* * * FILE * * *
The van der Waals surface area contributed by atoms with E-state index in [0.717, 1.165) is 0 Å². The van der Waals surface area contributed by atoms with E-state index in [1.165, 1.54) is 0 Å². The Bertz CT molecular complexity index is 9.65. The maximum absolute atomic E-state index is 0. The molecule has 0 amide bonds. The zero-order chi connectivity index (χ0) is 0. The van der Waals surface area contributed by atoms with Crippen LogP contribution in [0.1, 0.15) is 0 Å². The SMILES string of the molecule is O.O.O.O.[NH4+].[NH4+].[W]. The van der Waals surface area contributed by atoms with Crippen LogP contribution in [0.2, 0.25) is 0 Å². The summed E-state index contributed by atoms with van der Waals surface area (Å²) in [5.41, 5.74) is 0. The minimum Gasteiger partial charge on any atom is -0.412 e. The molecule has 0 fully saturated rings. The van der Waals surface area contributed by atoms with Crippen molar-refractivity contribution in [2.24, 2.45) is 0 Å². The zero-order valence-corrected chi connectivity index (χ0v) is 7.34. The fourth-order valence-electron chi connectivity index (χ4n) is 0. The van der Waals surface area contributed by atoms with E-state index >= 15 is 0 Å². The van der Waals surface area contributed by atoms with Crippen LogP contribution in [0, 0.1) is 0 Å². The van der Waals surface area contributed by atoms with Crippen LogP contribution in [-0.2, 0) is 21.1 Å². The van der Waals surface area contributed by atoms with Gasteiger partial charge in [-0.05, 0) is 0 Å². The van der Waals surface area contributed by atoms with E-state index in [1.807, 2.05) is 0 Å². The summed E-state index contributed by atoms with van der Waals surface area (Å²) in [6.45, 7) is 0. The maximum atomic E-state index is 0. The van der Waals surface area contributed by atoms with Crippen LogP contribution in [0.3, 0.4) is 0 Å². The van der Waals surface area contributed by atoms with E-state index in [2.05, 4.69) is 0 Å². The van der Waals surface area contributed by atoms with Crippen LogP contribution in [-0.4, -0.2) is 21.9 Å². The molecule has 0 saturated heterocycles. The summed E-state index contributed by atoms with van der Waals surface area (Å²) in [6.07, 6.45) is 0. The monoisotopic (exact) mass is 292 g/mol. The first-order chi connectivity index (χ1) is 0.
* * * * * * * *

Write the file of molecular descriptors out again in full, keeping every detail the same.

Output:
The van der Waals surface area contributed by atoms with E-state index in [0.717, 1.165) is 0 Å². The van der Waals surface area contributed by atoms with E-state index in [1.165, 1.54) is 0 Å². The Bertz CT molecular complexity index is 9.65. The maximum absolute atomic E-state index is 0. The molecule has 0 amide bonds. The zero-order chi connectivity index (χ0) is 0. The van der Waals surface area contributed by atoms with Crippen LogP contribution in [0.1, 0.15) is 0 Å². The SMILES string of the molecule is O.O.O.O.[NH4+].[NH4+].[W]. The van der Waals surface area contributed by atoms with Crippen LogP contribution in [0.2, 0.25) is 0 Å². The summed E-state index contributed by atoms with van der Waals surface area (Å²) in [5.41, 5.74) is 0. The minimum Gasteiger partial charge on any atom is -0.412 e. The molecule has 0 fully saturated rings. The van der Waals surface area contributed by atoms with Crippen molar-refractivity contribution in [2.24, 2.45) is 0 Å². The zero-order valence-corrected chi connectivity index (χ0v) is 7.34. The fourth-order valence-electron chi connectivity index (χ4n) is 0. The van der Waals surface area contributed by atoms with E-state index >= 15 is 0 Å². The van der Waals surface area contributed by atoms with Crippen LogP contribution in [0, 0.1) is 0 Å². The van der Waals surface area contributed by atoms with Crippen LogP contribution in [-0.2, 0) is 21.1 Å². The van der Waals surface area contributed by atoms with Gasteiger partial charge in [-0.05, 0) is 0 Å². The van der Waals surface area contributed by atoms with E-state index in [1.807, 2.05) is 0 Å². The summed E-state index contributed by atoms with van der Waals surface area (Å²) in [6.45, 7) is 0. The maximum atomic E-state index is 0. The van der Waals surface area contributed by atoms with Crippen LogP contribution in [0.3, 0.4) is 0 Å². The van der Waals surface area contributed by atoms with E-state index in [2.05, 4.69) is 0 Å². The van der Waals surface area contributed by atoms with Crippen LogP contribution in [-0.4, -0.2) is 21.9 Å². The molecule has 0 saturated heterocycles. The summed E-state index contributed by atoms with van der Waals surface area (Å²) in [6.07, 6.45) is 0. The monoisotopic (exact) mass is 292 g/mol. The first-order chi connectivity index (χ1) is 0.